The Unitarians regrouped in the 1950’s under the name of the United Liberal Church. By 1961, the Unitarians and Universalists had merged at the national level forming the Unitarian Universalist Association. By 1963, Atlanta’s Unitarians and Universalists had fully regained their footing.
The now combined religious movements renamed their church the Unitarian Universalist Congregation of Atlanta (UUCA) and broke ground for a new church building on Cliff Valley Way. The first service in the newest Unitarian Universalist church in Atlanta was held in 1966.
One year later, UUCA’s long range planning committee, noted earlier, put the formation of Northwest into motion.
But whatever became of the Founder’s Windows?
The significance in October 1974 during his installation as he stood as other long ago Unitarian Universalist ministers had stood in the glow of the Founder’s Windows was not lost on Rev. Karnan.
Three years later, when the Metropolitan Atlanta Rapid Transit Authority (MARTA) razed the old Unitarian church building to make way for the North Avenue station, Rev. Karnan, with the cooperation with MARTA, preserved the Founder’s Windows and secured them on permanent loan from MARTA.
Northwest Making Its Own History
As part of its “Dreaming, Changing, Growing” program during the ministry of Rev. Rolfe Gerhardt (1984-88), Northwest completed construction of its Religious Education building called the Chalice House. The Chalice House provides dedicated facilities for guiding our children on their own religious journey.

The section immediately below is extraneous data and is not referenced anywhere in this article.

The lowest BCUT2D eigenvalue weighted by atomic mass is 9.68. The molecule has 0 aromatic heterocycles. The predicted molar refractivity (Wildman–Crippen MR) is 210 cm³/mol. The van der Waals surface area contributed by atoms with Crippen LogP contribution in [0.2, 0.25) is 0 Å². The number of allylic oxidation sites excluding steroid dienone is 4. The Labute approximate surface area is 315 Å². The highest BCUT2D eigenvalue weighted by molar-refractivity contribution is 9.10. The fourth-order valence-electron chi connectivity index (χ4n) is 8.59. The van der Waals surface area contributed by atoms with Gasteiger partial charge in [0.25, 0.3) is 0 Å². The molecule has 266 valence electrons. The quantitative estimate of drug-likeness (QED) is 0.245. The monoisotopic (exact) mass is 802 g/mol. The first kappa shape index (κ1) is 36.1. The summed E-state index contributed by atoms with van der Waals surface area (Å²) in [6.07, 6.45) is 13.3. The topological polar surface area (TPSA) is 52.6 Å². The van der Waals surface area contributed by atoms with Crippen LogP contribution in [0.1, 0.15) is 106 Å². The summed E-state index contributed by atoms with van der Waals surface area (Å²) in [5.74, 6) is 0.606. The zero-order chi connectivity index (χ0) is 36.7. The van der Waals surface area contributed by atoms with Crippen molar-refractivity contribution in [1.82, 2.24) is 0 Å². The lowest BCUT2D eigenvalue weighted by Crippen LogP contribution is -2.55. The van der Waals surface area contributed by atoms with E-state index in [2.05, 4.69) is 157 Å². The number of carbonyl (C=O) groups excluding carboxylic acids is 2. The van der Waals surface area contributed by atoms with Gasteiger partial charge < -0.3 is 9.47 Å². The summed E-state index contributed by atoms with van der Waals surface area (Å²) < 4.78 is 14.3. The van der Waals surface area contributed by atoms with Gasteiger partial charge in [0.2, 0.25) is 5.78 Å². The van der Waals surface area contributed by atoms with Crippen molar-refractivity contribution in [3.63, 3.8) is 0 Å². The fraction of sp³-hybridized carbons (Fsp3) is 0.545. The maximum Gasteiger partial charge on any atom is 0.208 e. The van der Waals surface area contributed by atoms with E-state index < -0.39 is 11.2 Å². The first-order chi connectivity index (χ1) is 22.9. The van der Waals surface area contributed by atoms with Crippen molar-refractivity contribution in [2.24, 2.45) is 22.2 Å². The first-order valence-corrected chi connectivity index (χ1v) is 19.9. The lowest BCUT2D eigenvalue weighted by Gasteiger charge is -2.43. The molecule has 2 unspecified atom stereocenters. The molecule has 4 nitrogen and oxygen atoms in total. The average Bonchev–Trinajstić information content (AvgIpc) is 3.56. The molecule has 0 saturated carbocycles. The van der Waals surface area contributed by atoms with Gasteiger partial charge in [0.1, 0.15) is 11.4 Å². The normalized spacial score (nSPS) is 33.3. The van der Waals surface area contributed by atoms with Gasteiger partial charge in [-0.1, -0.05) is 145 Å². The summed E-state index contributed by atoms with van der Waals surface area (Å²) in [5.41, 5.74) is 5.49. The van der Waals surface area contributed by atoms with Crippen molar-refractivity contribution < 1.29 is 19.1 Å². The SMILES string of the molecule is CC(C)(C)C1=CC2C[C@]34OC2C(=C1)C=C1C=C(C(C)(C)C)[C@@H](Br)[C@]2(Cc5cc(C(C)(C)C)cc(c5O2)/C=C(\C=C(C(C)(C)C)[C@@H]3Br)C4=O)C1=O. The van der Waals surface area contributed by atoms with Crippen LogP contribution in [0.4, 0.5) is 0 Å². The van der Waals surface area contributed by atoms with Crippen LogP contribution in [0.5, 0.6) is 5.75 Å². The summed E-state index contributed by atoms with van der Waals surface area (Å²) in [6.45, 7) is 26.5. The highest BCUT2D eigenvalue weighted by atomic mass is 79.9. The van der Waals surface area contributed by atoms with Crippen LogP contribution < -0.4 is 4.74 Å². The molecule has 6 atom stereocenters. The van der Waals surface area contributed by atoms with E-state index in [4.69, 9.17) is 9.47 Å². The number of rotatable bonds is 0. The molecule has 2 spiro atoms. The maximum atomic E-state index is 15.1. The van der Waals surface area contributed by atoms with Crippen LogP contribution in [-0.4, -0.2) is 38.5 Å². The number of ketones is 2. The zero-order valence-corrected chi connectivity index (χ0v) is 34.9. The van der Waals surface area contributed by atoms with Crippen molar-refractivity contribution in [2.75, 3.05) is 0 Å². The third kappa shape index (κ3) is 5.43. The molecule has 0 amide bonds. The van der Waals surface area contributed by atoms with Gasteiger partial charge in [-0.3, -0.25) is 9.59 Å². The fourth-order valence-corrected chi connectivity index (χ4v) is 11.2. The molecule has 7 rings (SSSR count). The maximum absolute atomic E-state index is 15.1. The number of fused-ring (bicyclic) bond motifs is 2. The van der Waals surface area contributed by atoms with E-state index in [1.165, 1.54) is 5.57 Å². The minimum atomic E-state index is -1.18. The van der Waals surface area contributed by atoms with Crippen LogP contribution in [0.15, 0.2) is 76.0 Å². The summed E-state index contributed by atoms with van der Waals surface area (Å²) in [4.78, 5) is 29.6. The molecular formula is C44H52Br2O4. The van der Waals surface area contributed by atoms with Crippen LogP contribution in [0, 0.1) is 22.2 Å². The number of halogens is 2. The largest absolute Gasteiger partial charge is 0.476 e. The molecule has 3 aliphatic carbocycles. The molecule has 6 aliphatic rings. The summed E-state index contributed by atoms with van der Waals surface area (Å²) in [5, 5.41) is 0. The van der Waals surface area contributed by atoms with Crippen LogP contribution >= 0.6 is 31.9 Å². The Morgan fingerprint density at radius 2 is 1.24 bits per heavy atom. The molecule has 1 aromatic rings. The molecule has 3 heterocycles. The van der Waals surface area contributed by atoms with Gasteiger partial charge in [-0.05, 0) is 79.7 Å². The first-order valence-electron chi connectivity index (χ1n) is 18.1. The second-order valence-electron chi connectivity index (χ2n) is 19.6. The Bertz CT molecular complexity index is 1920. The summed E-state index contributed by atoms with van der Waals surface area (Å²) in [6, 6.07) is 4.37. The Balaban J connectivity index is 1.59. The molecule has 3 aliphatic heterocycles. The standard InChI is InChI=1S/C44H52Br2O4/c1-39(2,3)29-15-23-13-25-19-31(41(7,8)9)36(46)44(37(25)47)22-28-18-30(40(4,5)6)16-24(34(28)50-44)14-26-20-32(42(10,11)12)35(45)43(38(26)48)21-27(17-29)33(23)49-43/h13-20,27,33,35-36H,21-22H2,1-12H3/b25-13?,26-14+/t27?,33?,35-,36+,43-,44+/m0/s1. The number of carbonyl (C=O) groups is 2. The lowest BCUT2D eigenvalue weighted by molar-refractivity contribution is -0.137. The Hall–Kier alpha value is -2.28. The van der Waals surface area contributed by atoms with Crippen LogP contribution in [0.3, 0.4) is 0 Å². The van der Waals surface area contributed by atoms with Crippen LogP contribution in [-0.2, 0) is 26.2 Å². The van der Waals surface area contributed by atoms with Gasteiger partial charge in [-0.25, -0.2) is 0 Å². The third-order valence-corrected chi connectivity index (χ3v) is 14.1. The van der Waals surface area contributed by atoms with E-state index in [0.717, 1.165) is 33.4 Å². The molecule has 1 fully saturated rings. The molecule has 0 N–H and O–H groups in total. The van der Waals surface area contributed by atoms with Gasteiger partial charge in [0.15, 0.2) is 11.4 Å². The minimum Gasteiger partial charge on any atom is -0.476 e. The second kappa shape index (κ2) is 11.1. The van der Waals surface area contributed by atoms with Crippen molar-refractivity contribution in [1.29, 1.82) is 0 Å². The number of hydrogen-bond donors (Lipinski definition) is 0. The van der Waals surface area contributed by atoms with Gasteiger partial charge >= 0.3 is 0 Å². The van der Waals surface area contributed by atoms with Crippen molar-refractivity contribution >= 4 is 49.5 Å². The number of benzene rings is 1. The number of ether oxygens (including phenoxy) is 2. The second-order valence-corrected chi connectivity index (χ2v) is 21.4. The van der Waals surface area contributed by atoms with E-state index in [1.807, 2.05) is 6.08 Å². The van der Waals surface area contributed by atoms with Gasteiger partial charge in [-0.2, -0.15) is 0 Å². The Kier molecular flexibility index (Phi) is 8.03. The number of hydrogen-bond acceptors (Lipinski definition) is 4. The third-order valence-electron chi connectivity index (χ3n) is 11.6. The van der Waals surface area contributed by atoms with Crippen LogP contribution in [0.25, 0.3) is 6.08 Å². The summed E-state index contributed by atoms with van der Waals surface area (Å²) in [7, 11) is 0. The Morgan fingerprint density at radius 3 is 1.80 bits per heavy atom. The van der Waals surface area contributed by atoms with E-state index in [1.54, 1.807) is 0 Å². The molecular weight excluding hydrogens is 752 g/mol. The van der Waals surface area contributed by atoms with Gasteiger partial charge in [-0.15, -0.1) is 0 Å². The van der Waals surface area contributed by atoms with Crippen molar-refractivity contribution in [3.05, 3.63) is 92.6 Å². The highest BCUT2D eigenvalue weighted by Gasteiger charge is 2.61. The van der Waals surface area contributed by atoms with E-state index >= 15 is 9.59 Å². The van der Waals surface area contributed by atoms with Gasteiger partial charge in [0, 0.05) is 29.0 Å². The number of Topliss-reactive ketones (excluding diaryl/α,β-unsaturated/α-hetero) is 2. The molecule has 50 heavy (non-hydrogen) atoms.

Northwest launched the Hungry Ear Coffee House during the interim ministry of Rev. Ted Webb (1989). The Hungry Ear is Atlanta’s longest running coffee house providing local musical artists a venue to perform the first Saturday of each month.
During the ministry of Rev. Roy Reynolds (1992-99), Northwest’s active social justice program engaged members to participate in Common Ground (providing support for those with AIDS), Project Open Hand (preparing and delivering meals to people with AIDS or HIV-related illness), Trinity House (a halfway house for former drug addicts), and the Metro Atlanta Hunger Walk (to raise funds to feed Atlanta’s hungry).
With Rev. Don Southworth (2001-06) in the pulpit, the annual ReUUnion picnic was started. This event brings Atlanta-area UUs together for a picnic filled with fellowship, a great meal and an opportunity to come together to discuss and work on social action programs. The ReUUnion continues to this day.
In January 2009, Northwest reaffirmed our congregational commitment to the environment with the installation of solar panels on top of our sanctuary building. Two years later Northwest was officially certified as a Green Sanctuary.
Under our current minister, Rev. Terry Davis, Northwest has witnessed another surge in membership growth and community engagement. Our Social Justice ministry is engaged in public events that include providing comments to the Public Service Commission to support expansion of solar power generation, the raising of our voices to advocate for the expansion of Medicaid in Georgia, marching for equal rights and equal marriage in the Atlanta Pride Parade and being involved in the Unitarian Universalist Association’s wider social action program called Standing on the Side of Love.
There is still so much more history to be written. Come join us to be a part of creating history!
Called and interim ministers who have served Northwest Unitarian Universalist Congregation
- 1969 – 1970 Rev. William DeWolf (Minister-on-Loan)
- 1970 – 1971 Rev. John Burciaga
- 1973 – 1973 Rev. Mack Mitchell (interim)
- 1974 – 1983 Rev. Bob Karnan
- 1984 – 1984 Rev. Jim Hutchinson (interim)
- 1984 – 1988 Rev. Rolfe Gerhardt
- 1989 – 1989 Rev. Ted Webb (interim)
- 1990 – 1990 Revs. Andy and Andrea Ritan
- 1990 – 1991 Rev. Fred Campbell (interim)
- 1992 – 1999 Rev. Roy Reynolds
- 1999 – 2000 Rev. Kurt Kuhwald (interim)
- 2001 – 2006 Rev. Don Southworth
- 2006 – 2007 Rev. Maureen Killoran (interim)
- 2007 – 2010 Rev. Jim Macomber
- 2010 – 2012 Rev. Morris Hudgins (interim)
- 2012 – 2017 Rev. Terry Davis
- 2018 – Curr Rev. Jonathan Rogers (interim)